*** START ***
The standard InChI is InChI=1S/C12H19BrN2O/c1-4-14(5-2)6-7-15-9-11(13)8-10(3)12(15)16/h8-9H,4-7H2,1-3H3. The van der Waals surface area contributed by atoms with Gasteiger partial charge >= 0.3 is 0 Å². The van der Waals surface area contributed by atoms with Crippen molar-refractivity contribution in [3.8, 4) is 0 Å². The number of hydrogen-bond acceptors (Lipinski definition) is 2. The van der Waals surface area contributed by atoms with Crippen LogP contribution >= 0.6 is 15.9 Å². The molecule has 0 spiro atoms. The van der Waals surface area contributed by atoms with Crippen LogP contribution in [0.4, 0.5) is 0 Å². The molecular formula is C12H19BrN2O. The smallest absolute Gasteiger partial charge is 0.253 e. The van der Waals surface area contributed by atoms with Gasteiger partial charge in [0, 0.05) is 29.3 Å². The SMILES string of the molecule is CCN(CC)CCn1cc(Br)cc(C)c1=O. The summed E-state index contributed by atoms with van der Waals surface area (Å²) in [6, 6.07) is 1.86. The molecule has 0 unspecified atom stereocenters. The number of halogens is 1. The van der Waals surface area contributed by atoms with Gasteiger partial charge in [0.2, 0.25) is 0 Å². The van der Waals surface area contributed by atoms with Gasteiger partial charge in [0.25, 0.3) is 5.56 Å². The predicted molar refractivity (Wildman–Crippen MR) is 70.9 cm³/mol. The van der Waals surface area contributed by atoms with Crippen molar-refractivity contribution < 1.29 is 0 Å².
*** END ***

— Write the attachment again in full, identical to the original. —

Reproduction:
The standard InChI is InChI=1S/C12H19BrN2O/c1-4-14(5-2)6-7-15-9-11(13)8-10(3)12(15)16/h8-9H,4-7H2,1-3H3. The van der Waals surface area contributed by atoms with Gasteiger partial charge >= 0.3 is 0 Å². The van der Waals surface area contributed by atoms with Crippen molar-refractivity contribution in [3.8, 4) is 0 Å². The number of hydrogen-bond acceptors (Lipinski definition) is 2. The van der Waals surface area contributed by atoms with Crippen LogP contribution >= 0.6 is 15.9 Å². The molecule has 0 spiro atoms. The van der Waals surface area contributed by atoms with Crippen LogP contribution in [0.4, 0.5) is 0 Å². The molecular formula is C12H19BrN2O. The smallest absolute Gasteiger partial charge is 0.253 e. The van der Waals surface area contributed by atoms with Gasteiger partial charge in [0, 0.05) is 29.3 Å². The SMILES string of the molecule is CCN(CC)CCn1cc(Br)cc(C)c1=O. The summed E-state index contributed by atoms with van der Waals surface area (Å²) in [6, 6.07) is 1.86. The molecule has 0 unspecified atom stereocenters. The number of halogens is 1. The van der Waals surface area contributed by atoms with Gasteiger partial charge in [0.2, 0.25) is 0 Å². The van der Waals surface area contributed by atoms with Gasteiger partial charge in [0.25, 0.3) is 5.56 Å². The predicted molar refractivity (Wildman–Crippen MR) is 70.9 cm³/mol. The van der Waals surface area contributed by atoms with Crippen molar-refractivity contribution < 1.29 is 0 Å².